All submissions must be submitted through Submittable (1888.submittable.com) unless otherwise noted. If you experience problems with your submission and need technical support, please contact Submittable’s help desk via email (email@example.com), phone (855-467-8264, ext. 2) or by visiting help.submittable.com. Please review all Terms and Conditions.
1888 + Yefe Nof are pleased to announce the California Writing Residency. California writers from the coast and valleys to the forests and deserts are invited to apply for three two-week residencies in the mountains of Lake Arrowhead where the creative environment will nurture your craft and help carry on the tradition of the California voice.
The submission period is from January 1 through February 28 and applications will be accepted through Submittable. Our panel of judges will select three California authors and schedule residencies from April 1 through May 15. Finished work will be considered for inclusion in The Cost of Paper anthology.
A project-based study of creative routine featuring writer-produced videos, photos, and essays. From inspiration to realization this vulnerable analysis of writing reveals familiar patterns of ambition and apprehension. Share your process and join the conversation.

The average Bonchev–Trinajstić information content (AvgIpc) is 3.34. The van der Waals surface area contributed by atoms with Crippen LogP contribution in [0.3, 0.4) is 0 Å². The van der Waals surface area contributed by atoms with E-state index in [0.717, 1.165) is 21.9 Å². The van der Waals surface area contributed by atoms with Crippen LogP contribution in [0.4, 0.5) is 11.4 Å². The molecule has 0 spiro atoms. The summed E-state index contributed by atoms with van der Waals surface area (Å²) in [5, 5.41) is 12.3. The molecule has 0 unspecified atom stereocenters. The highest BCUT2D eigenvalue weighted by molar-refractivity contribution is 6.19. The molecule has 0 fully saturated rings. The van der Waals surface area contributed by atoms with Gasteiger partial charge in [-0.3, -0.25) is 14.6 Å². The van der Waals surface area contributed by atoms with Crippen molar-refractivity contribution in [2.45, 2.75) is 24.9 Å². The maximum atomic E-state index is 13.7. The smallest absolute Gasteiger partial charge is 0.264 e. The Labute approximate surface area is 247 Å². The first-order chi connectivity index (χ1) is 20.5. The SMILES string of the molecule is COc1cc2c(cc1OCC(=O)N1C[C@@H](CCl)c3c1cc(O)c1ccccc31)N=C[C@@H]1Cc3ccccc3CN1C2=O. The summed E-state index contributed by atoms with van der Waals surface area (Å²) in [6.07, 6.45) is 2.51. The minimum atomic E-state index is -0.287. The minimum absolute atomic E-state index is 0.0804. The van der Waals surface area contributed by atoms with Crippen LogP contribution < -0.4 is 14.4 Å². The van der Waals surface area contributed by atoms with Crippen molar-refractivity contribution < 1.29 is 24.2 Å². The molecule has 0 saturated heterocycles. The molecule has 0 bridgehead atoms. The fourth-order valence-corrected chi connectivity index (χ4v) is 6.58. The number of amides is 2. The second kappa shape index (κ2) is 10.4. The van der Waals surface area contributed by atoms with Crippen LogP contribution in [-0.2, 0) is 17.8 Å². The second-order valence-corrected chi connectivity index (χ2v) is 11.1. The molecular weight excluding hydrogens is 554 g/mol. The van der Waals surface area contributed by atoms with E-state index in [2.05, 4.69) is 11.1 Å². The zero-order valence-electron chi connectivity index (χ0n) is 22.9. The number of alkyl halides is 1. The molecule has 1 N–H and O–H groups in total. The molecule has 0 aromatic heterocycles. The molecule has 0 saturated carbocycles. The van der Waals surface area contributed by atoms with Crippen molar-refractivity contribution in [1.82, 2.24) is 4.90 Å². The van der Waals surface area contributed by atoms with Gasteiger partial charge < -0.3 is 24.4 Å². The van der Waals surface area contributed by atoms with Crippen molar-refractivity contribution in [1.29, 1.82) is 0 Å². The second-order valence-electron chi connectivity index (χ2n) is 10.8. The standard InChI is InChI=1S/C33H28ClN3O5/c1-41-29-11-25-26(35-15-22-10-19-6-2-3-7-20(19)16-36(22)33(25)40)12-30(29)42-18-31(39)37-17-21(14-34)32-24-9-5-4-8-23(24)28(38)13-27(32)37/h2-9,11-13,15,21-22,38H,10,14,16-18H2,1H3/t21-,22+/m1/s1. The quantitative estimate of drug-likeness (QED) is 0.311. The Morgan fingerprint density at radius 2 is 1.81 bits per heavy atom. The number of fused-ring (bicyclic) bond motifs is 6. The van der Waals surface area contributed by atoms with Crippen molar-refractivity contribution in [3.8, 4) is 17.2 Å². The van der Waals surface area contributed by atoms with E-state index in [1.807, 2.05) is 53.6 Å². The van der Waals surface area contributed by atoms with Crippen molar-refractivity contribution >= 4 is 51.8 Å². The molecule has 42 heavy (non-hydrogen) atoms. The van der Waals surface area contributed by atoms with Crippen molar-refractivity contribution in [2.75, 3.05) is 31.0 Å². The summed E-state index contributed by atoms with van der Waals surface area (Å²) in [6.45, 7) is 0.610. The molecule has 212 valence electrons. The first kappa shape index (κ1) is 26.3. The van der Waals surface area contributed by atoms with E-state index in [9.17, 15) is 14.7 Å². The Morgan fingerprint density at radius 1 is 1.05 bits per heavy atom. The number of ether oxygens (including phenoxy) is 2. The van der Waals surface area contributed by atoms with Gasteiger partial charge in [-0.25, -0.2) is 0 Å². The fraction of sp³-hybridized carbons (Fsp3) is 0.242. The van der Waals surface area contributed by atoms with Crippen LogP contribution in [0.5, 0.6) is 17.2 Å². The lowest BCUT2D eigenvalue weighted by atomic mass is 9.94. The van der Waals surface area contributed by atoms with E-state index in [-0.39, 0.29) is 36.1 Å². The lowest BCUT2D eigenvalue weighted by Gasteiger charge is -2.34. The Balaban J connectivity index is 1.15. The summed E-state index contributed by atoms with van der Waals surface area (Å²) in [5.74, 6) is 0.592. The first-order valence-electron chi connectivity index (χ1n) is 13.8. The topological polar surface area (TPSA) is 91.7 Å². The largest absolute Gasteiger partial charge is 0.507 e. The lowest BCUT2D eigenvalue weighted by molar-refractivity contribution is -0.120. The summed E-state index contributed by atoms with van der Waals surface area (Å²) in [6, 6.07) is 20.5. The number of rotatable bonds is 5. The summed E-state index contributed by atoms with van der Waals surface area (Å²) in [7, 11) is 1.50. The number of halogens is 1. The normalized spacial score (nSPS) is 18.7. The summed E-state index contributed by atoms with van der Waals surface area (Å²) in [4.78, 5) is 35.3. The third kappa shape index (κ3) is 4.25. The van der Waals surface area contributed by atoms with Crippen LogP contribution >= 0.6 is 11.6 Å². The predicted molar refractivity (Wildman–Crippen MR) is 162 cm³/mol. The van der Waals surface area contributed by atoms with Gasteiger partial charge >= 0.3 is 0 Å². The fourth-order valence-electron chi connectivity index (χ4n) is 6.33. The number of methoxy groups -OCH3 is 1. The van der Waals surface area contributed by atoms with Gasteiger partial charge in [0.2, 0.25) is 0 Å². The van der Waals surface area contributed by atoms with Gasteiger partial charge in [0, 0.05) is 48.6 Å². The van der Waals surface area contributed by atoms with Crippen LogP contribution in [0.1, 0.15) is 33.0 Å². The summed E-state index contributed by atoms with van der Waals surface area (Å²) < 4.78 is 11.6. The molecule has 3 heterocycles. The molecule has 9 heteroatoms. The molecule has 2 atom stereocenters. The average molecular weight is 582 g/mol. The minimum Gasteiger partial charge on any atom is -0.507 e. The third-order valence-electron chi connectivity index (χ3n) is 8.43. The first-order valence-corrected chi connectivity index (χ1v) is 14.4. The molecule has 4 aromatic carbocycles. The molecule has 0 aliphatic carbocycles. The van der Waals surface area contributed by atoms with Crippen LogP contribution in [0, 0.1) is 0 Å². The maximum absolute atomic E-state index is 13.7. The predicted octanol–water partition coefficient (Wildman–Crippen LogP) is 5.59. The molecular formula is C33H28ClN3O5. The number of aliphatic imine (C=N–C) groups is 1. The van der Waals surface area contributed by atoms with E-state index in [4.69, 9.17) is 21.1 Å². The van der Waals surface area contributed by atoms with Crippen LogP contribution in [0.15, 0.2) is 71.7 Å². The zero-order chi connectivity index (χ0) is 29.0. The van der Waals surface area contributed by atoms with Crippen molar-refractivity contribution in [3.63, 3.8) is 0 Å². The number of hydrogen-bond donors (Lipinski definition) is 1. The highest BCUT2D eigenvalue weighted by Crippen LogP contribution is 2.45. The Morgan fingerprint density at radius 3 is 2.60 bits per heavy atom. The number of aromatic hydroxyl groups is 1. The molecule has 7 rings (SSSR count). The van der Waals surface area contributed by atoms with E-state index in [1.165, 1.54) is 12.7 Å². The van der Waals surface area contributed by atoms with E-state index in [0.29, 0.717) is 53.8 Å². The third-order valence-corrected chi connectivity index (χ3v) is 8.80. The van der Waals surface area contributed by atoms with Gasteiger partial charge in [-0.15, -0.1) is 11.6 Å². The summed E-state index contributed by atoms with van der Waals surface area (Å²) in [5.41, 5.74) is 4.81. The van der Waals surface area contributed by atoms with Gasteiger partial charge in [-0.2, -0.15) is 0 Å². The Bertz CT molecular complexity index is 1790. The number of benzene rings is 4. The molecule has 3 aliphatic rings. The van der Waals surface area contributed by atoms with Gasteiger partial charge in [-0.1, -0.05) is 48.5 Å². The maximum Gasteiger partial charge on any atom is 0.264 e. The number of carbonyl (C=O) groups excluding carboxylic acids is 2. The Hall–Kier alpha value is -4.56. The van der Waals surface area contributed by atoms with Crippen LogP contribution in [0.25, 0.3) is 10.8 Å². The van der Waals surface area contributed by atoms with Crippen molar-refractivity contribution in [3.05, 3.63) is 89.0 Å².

The Cost of Paper is an annual publication dedicated to short fiction. It is a unique anthology of international narrative prose sold only for the cost of paper in your hand—or, completely free at 1888.center. Featuring cover artwork by Konstantin Datz. Purchase the print edition of The Cost of Paper: Volume One, Volume Two, Volume Three, and Volume Four on Amazon.
The Plaza Literary Prize is a national novella competition. We believe a great story is never defined by its length and welcome all genres and themes with compelling characters and evocative moments. We’re looking for our generation’s Hemingway, Oates, or Steinbeck.
The City of Orange, California was incorporated on April 6, 1888. The center of the town became known as the Plaza, which has become a symbol of the community and a catalyst for storytelling.
When the task of writing grows inevitably arduous—and seemingly thankless—we must remember why we started. Inspired by George Orwell’s 1946 essay “Why I Write,” this introspective column highlights our motives for writing. Essays are released through The Paper Trail, our free subscription newsletter. Share your story and join the conversation.